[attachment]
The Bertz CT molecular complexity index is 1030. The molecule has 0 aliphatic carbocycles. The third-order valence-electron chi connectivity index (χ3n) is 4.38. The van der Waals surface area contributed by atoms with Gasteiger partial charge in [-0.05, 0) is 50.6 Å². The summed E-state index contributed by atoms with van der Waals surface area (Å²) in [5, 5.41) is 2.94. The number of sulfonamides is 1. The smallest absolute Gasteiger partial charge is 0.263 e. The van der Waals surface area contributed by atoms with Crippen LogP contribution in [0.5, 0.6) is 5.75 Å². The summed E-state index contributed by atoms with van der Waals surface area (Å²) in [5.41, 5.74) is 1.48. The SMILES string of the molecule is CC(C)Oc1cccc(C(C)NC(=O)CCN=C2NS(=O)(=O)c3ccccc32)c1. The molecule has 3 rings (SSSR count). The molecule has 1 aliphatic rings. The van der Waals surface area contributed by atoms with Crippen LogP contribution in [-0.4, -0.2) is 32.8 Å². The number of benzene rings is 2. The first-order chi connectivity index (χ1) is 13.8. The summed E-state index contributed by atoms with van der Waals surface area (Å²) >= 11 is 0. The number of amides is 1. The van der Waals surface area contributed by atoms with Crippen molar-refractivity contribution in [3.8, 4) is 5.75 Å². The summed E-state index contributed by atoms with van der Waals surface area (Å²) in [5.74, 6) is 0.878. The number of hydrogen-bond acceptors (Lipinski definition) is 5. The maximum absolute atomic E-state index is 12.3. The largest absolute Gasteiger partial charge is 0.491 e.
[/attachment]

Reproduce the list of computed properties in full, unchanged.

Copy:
The Bertz CT molecular complexity index is 1030. The molecule has 0 aliphatic carbocycles. The third-order valence-electron chi connectivity index (χ3n) is 4.38. The van der Waals surface area contributed by atoms with Gasteiger partial charge in [-0.05, 0) is 50.6 Å². The summed E-state index contributed by atoms with van der Waals surface area (Å²) in [5, 5.41) is 2.94. The number of sulfonamides is 1. The smallest absolute Gasteiger partial charge is 0.263 e. The van der Waals surface area contributed by atoms with Crippen LogP contribution in [0.5, 0.6) is 5.75 Å². The summed E-state index contributed by atoms with van der Waals surface area (Å²) in [5.41, 5.74) is 1.48. The SMILES string of the molecule is CC(C)Oc1cccc(C(C)NC(=O)CCN=C2NS(=O)(=O)c3ccccc32)c1. The molecule has 3 rings (SSSR count). The molecule has 1 aliphatic rings. The van der Waals surface area contributed by atoms with Crippen LogP contribution in [-0.4, -0.2) is 32.8 Å². The number of benzene rings is 2. The first-order chi connectivity index (χ1) is 13.8. The summed E-state index contributed by atoms with van der Waals surface area (Å²) >= 11 is 0. The number of amides is 1. The van der Waals surface area contributed by atoms with Crippen molar-refractivity contribution in [3.8, 4) is 5.75 Å². The summed E-state index contributed by atoms with van der Waals surface area (Å²) in [5.74, 6) is 0.878. The number of hydrogen-bond acceptors (Lipinski definition) is 5. The maximum absolute atomic E-state index is 12.3. The largest absolute Gasteiger partial charge is 0.491 e.